In 2004, two chunky limestone reliefs depicting Catholic saints were stolen from a medieval church in Burgos, Spain. The reliefs dated to the seventh century, weighed about 110 lbs.(50 kilograms) apiece and were thought to be worth many millions of dollars. Earlier this week, professional art detective Arthur Brand found them — moldering in the dirt and leaves of a British country garden.
"The thieves wanted to sell [the reliefs] and make a lot of money, but soon found out they stole world heritage that would be extremely difficult to sell," Brand told the French news site AFP (Agence France-Presse). "So, they decided to sell them as garden ornaments." [30 of the World's Most Valuable Treasures That Are Still Missing]
According to AFP, those "ornaments" were purchased several years ago by a well-off British aristocrat who had no idea about their true provenance. Brand, who spent eight years tracking the reliefs from dealer to dealer across Europe, estimates that the unwitting aristocrat probably spent about $65,000 (50,000 pounds) apiece to add the artifacts to his estate's garden north of London.
Sounds expensive for a trumped-up lawn gnome — but the buyer actually got an epic deal. The true value of the reliefs, Brand told AFP, is "priceless."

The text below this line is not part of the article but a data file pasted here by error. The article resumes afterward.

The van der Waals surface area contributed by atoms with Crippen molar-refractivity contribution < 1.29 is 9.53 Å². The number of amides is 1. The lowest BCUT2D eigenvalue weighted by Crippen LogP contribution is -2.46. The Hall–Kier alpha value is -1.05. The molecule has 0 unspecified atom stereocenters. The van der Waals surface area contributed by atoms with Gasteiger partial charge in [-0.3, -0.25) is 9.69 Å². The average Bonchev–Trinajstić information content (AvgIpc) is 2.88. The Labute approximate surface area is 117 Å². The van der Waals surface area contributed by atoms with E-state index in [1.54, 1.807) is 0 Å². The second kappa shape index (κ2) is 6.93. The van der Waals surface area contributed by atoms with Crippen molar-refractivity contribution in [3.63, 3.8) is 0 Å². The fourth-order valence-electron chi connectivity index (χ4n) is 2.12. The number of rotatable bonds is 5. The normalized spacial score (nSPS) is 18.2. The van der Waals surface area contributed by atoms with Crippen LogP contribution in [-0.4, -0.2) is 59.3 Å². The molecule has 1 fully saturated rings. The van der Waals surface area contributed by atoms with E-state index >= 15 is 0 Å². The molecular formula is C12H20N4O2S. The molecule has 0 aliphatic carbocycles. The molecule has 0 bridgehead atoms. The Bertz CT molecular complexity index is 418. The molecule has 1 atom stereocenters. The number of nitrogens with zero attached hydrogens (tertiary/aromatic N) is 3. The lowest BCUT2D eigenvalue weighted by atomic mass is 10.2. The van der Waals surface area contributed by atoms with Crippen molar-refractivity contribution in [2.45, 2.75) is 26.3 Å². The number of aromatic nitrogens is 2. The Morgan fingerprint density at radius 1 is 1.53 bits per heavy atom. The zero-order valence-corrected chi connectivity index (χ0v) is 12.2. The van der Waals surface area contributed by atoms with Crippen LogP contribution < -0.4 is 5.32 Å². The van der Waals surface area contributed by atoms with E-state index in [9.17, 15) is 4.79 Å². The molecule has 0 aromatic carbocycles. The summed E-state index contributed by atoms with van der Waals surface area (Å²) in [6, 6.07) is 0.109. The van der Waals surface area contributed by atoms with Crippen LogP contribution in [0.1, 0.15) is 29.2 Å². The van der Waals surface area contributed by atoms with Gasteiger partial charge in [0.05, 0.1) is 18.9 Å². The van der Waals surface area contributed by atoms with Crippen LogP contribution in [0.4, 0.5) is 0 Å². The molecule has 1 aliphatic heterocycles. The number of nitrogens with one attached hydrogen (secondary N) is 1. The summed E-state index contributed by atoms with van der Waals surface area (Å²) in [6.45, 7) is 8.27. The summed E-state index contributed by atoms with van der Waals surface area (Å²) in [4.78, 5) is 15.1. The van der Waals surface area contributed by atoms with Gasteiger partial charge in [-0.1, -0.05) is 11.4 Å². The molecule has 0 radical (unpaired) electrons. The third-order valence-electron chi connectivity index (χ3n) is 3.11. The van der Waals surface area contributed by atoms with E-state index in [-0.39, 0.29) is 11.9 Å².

"You can imagine how horrified they were to learn that their garden ornaments were in fact priceless stolen Spanish religious art," Brand said. "They got quite nervous, because these priceless 1,300-year-old artifacts that were made for the Spanish sun were in their garden, exposed to the English rain."
Following this revelation, the artifacts were safely returned to the Spanish embassy in London on Monday (Jan. 21), AFP reported. They will be restored to Spain's Santa Maria de Lara church, which was declared a national monument in 1929. The church was built more than 1,000 years ago by Visigoths — a Germanic culture that ruled much of France and the Iberian peninsula between the fifth and the eighth centuries — and is thought to be one of the oldest Catholic churches in Spain, the director of the nearby Burgos Museum told Spanish news site El Pais.
Brand has been nicknamed the "Indiana Jones of the art world" for his impressive track record of relocating stolen objects. Some of his notable finds include a 1,600-year-old mosaic stolen from a church in Cyprus when Turkey occupied the country in 1974 (and finally recovered from a family in Monaco in 2018), two bronze horse sculptures commissioned by Adolf Hitler during World War II, and numerous works stolen from Jewish families during the Holocaust.
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Originally published on Live Science.
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Brandon is the space/physics editor at Live Science. His writing has appeared in The Washington Post, Reader's Digest, CBS.com, the Richard Dawkins Foundation website and other outlets. He holds a bachelor's degree in creative writing from the University of Arizona, with minors in journalism and media arts. He enjoys writing most about space, geoscience and the mysteries of the universe.